The critical concern of the workshop “Utopia Computer” is the euphoria, expectation and hope inspired by the introduction of computers within architecture in the early digital age. With the advent of the personal computer and the launch of the Internet in the 1990s, utopian ideals found in architectural discourse from the 1960s were revisited and adjusted to the specific characteristics of digital media.
Buckminster Fuller’s World Game, Gordon Pask’s belief in an architecture that can learn via feedback loops, and Frei Otto’s form-finding experiments bore witness to concepts of participatory planning procedures, self-optimising design processes and non-standard architectural structures. These ideas gathered momentum in the 1990s: Planning and negotiating architecture was reconceived as gameplay, initiating the exploration of virtual game interfaces as potential sites for generating collective and interactive urban solutions. Algorithm-based computer software and parametric design fostered the idea of a self-organising architecture that emerges from the interplay of parameters able to offer “optimised” answers to internal and external constraints. And the 1990s buzzword liquid architecture captured the concept of an architecture capable of adapting flexibly to changing parameters.
At the same time, technological developments at the turn of the millennium were part of neoliberal shifts in politics and the economy. Scenarios of all-encompassing surveillance and the commercial use of private data, as well as social injustices resulting from free-market economic practices thus provoke the question, have dystopian narratives replaced utopian ones? Taking the 1990s discourse as a starting point, the workshop will centre critical and historical reflections on the significance of ideas about interconnectedness in the post-war period and its participatory effects, about self-organisation and its potential for optimisation, and about non-standard architecture and its capacity to adapt itself to its environment, asking, in what ways have these utopian ideas changed in today’s digital culture?
The workshop seeks to explore the following themes:
- GAMEPLAY: This section will explore the utopian potential of the relationship between gameplay and urban planning. Ubiquitous computing has turned today’s cities into computationally-controlled environments, with logistics and infrastructural networks at their centre. Navigating the possibilities of game environments, architects experimented with visualisation techniques in the 1990s that were based on data collection, interactivity and networks, allowing users to act out urban scenarios. We would like to shed light on how cybernetic approaches – and their systems-oriented view of the world – are interlinked with discourses about multimedia technology. How do gameplay and planning interact, and what are the rules and infrastructures of computer technologies, in particular with regard to the ubiquity of computational techniques and questions of data control?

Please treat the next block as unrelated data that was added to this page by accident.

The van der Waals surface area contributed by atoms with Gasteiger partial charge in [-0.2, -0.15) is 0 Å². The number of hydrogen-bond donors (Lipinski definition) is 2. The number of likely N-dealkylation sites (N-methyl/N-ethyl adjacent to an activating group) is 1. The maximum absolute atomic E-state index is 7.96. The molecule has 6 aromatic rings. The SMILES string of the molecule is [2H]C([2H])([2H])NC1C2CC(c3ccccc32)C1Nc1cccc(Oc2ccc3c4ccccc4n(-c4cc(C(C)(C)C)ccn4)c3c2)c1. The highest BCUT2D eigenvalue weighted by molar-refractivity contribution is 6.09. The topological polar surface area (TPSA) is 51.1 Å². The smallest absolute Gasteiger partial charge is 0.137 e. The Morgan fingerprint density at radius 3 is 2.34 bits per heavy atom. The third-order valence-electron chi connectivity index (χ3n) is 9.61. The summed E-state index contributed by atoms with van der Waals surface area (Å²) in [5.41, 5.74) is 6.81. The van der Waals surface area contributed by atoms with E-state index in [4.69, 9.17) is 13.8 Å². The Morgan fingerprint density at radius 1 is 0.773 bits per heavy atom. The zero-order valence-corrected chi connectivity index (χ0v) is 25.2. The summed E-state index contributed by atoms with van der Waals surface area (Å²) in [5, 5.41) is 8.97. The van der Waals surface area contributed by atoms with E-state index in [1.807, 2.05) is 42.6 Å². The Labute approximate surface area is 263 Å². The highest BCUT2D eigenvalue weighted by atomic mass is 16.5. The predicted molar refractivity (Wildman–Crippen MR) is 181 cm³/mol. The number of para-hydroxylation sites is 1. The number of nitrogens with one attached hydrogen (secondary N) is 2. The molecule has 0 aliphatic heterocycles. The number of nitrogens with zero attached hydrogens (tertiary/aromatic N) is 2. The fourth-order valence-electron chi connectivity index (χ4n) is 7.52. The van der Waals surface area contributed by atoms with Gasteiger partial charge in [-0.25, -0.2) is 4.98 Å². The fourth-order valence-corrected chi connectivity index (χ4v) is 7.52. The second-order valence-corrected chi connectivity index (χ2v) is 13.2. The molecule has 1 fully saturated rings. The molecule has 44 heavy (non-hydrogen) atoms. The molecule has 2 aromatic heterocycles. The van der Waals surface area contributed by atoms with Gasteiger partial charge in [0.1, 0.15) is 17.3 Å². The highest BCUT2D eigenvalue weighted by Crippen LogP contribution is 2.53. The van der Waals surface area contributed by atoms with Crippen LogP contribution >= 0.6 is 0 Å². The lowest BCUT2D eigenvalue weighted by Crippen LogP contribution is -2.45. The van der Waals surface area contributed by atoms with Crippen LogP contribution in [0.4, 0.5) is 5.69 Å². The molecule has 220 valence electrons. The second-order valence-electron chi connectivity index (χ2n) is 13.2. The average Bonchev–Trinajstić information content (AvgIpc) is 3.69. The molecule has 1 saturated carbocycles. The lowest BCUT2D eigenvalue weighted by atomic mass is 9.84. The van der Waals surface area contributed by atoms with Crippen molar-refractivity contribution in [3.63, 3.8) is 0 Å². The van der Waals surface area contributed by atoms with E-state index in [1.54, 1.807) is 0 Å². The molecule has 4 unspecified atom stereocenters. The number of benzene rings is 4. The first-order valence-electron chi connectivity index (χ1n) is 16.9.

- SELF-ORGANISATION: This topic aims to critically examine the utopian moment of self-organising architecture, formed without a prior plan and without the subjectivity of a designer. Considering the interplay of different constraints made possible by the help of computational processes, the “best design” is often one borne not only out of the material itself but also from economic forces. We are interested in how cybernetic theories about self-adapting architectural systems, biological inquiries of living beings (autopoiesis) and their transfer into systems theory, and parametric design are connected. What hopes and risks are attached to ideas of self-organisation? How does the political and economic ideology of a free and self-regulating market interact with the idea of self-organising architecture?
- LIQUID: This section focuses on the production of singular and non-standard architectural forms that are liquid – they respond to human interaction and local constraints by changing their configuration. Imagining the advent of an unprecedented, utopian built environment composed of unique and flexible adapting surfaces, designers moved analogue form-finding experiments into the digital realm. Thanks to software, architecture could be modelled freely but it was still bound to cyberspace. The workshop asks how explorations of form-finding changed with the development of computer technology. How do form-finding techniques approach standardisation by applying interactive ecological perspectives in building practice? What impact do liquid architectures have on the global trend towards iconic buildings?
We welcome contributions from an architectural perspective as well as from other disciplines. Please submit your proposal of max. 400 words along with a brief CV by May 1st 2019 to
Authors of accepted proposals will be notified in June. Depending on funding, travel costs will be reimbursed. The lectures should not exceed twenty-five minutes. The conference will be held in English. The contributions will be published (open access and print on-demand) in the series of the Forum Architekturwissenschaft.
The Forum Architekturwissenschaft is an event of the Netzwerk Architekturwissenschaft e.V. (www.architekturwissenschaft.net), a platform for interdisciplinary academic exchange, and a network for architectural studies, engaging diverse research practices and methods as part of an ongoing discourse.
Organisation: Netzwerk Architekturwissenschaft e.V.
Concept and Realisation: Nathalie Bredella, Chris Dähne, Frederike Lausch